Happy Jessica / Losin' It Jessica
The film opens and already we're treated to a hallmark of the 70s Doom genre....the flashback moment! Here is Jessica, alone and despondent, sitting on a rowboat in the middle of a lake wearing nothing but her nightgown. How did she get there? Well, the helpful watery dissolve takes us back to the beginning, when we see Jessica, her husband Duncan, and their friend Woody traveling in a big black hearse. Woody is kind of a hippie, Duncan is a bald guy who looks pretty uptight for a professional musician--he's leaving behind a position with the New York Philharmonic in order to get Jessica away from the city. Jessica has just spent some time in a mental institution, and her doctor has finally released her. Duncan has taken his life savings and purchased a farmhouse on an island in Connecticut.
Jessica's fabulous nervous-breakdown pad.Jessica's breakdown is not entirely behind her. She is haunted by voices in her head, and we hear them whispering to her even from the very beginning, when she is in a graveyard doing tombstone rubbings and sees a strange girl watching her. "Don't tell them, they won't believe you." Jessica doubts her own sanity after her breakdown, and she assumes that Duncan and Woody do, too. When they arrive at the farmhouse, Jessica sees another strange girl on the porch. The others see her too, and Jessica seems relieved. "I really did see something!" she smiles. It seems like all she needs is for someone to sneeze in the wrong direction and she'd go teetering over the edge again.
More things begin to happen to Jessica that make her question her sanity, but there really does seem to be something weird going on. An antiques dealer in town gives them the lowdown on their new home's bizarre history; he reveals that the three subjects in an antique photograph that Jessica finds in the attic are none other than the Bishop family, Abigail Bishop and her parents. Abigail drowned on her wedding day, and is rumored to roam the countryside as a vampire. Could this explain why Emily looks exactly like Abigail? Is this why the town seems to be populated entirely by old men with bandages on their bodies?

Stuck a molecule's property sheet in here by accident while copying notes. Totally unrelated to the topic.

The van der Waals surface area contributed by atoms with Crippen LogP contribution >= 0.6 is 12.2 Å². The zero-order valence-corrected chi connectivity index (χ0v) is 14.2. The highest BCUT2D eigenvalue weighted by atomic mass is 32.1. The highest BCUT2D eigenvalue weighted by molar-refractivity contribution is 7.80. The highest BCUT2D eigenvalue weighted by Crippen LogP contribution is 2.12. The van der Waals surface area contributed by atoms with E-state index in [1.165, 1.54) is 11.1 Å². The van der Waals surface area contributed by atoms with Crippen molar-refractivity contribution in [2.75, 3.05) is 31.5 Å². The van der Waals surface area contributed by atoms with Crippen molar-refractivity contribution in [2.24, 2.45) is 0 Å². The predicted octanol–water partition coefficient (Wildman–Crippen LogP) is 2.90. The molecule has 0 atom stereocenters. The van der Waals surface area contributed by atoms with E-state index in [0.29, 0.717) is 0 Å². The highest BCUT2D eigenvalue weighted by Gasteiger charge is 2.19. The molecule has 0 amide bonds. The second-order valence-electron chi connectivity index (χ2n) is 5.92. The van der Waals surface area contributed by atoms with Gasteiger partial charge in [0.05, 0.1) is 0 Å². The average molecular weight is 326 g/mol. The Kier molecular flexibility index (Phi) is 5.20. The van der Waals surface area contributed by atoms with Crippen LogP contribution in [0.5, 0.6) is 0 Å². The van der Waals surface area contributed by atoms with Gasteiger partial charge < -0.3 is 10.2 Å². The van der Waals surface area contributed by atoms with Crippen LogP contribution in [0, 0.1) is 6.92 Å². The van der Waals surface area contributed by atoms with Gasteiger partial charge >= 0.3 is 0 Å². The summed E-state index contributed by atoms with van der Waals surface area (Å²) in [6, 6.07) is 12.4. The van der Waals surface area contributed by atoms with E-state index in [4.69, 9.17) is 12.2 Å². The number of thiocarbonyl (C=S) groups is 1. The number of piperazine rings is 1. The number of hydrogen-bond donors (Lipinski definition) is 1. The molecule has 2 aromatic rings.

|Boy, caring for this orchard is murder.|
I first saw "Let's Scare Jessica To Death" on TV as a kid. I think it was on the CBS Late Movie on Friday night, but I can't be entirely sure. I do remember the introduction for it, with the super-serious, deep voiced announcer saying the name of the movie like it was the most terrifying thing you'd ever see. Well I admit I was just a kid, but the movie still gets under my skin. It has a very heavy atmosphere, full of whispering voices on the soundtrack, bizarre old men, dead pet moles, and spooky houses. As a kid I had no concept of a mental breakdown, and the fact that Jessica is trying to turn her life around and recover makes it all the more compelling to see her losing her grip. Zohra Lampert delivers a very physical performance, often based on simple facial expressions and subtle moments rather than the screaming and terror that other horror heroines are usually called on to project. She really gets us inside her character's head, aided by the film's bizarre audio mix that often loops her own inner thoughts over footage of her face reacting to the weirdness going on around her. Just as good is Mariclare Costello, who is very scary and sexy as Emily/Abigail, just like a good vampire should be. She gets her own whisper track, too, a menacing one.
A terrific and scary moment is when Lampert and Costello are sunning on a raft and suddenly Costello pushes Lampert in the lake and seems like she's trying to drown her, and Lampert feels powerless to try and stop her. The sequence is even more uncomfortable because Costello keeps touching Lampert intimately and trying to kiss her, combining the attempt on her life with sexual advances. The vampires in the film are not the kind that need to avoid sunlight, there's more of a similarity between them and the helpless disease victims that David Cronenberg created later in films like "They Came From Within" and "Rabid", or the living dead cannibals in "Messiah of Evil": ordinary-looking people who suddenly want to bite or scratch you so you'll be just like them. But by the time the movie comes full circle and we wind up with Jessica again, floating all alone on that rowboat in her nightgown, the fact that the movie was about vampires is somehow forgotten. Although there's nothing in it that'll scare you to death, this movie left me with an uneasy feeling that lasted a long time after the credits rolled.